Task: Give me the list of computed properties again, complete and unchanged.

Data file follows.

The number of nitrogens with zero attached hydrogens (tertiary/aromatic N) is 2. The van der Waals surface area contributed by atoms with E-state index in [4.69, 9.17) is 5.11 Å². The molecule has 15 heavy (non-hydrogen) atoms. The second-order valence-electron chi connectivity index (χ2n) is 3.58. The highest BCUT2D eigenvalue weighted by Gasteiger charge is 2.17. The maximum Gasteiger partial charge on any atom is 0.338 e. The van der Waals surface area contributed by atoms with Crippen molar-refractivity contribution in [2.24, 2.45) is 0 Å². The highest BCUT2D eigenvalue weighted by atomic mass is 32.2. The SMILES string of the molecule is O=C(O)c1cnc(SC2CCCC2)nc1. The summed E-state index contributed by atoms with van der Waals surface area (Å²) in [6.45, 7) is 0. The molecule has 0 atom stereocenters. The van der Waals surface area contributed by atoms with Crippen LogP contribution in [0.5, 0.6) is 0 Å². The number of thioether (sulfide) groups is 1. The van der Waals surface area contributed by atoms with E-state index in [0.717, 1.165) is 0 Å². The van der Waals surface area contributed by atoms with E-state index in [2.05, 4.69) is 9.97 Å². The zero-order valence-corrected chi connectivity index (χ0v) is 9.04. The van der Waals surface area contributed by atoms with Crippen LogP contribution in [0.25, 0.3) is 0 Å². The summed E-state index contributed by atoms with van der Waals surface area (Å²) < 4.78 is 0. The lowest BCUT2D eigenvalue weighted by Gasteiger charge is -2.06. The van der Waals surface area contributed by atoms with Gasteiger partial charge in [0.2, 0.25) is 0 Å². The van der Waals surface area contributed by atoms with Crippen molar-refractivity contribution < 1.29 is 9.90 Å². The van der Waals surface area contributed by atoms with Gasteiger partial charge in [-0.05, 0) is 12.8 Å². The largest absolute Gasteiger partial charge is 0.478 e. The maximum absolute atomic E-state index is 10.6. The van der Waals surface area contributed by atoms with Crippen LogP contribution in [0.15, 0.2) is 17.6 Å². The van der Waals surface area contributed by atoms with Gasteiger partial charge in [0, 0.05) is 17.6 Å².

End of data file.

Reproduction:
The number of nitrogens with zero attached hydrogens (tertiary/aromatic N) is 2. The van der Waals surface area contributed by atoms with E-state index in [4.69, 9.17) is 5.11 Å². The molecule has 15 heavy (non-hydrogen) atoms. The second-order valence-electron chi connectivity index (χ2n) is 3.58. The highest BCUT2D eigenvalue weighted by Gasteiger charge is 2.17. The maximum Gasteiger partial charge on any atom is 0.338 e. The van der Waals surface area contributed by atoms with Crippen molar-refractivity contribution in [2.24, 2.45) is 0 Å². The highest BCUT2D eigenvalue weighted by atomic mass is 32.2. The SMILES string of the molecule is O=C(O)c1cnc(SC2CCCC2)nc1. The summed E-state index contributed by atoms with van der Waals surface area (Å²) in [6.45, 7) is 0. The molecule has 0 atom stereocenters. The van der Waals surface area contributed by atoms with Crippen LogP contribution in [0.5, 0.6) is 0 Å². The number of thioether (sulfide) groups is 1. The van der Waals surface area contributed by atoms with E-state index in [0.717, 1.165) is 0 Å². The van der Waals surface area contributed by atoms with E-state index in [2.05, 4.69) is 9.97 Å². The zero-order valence-corrected chi connectivity index (χ0v) is 9.04. The van der Waals surface area contributed by atoms with Crippen LogP contribution in [0.25, 0.3) is 0 Å². The summed E-state index contributed by atoms with van der Waals surface area (Å²) < 4.78 is 0. The lowest BCUT2D eigenvalue weighted by Gasteiger charge is -2.06. The van der Waals surface area contributed by atoms with Gasteiger partial charge in [0.2, 0.25) is 0 Å². The van der Waals surface area contributed by atoms with Crippen molar-refractivity contribution < 1.29 is 9.90 Å². The van der Waals surface area contributed by atoms with Gasteiger partial charge in [-0.05, 0) is 12.8 Å². The largest absolute Gasteiger partial charge is 0.478 e. The maximum absolute atomic E-state index is 10.6. The van der Waals surface area contributed by atoms with Crippen LogP contribution in [0.15, 0.2) is 17.6 Å². The van der Waals surface area contributed by atoms with Gasteiger partial charge in [0, 0.05) is 17.6 Å².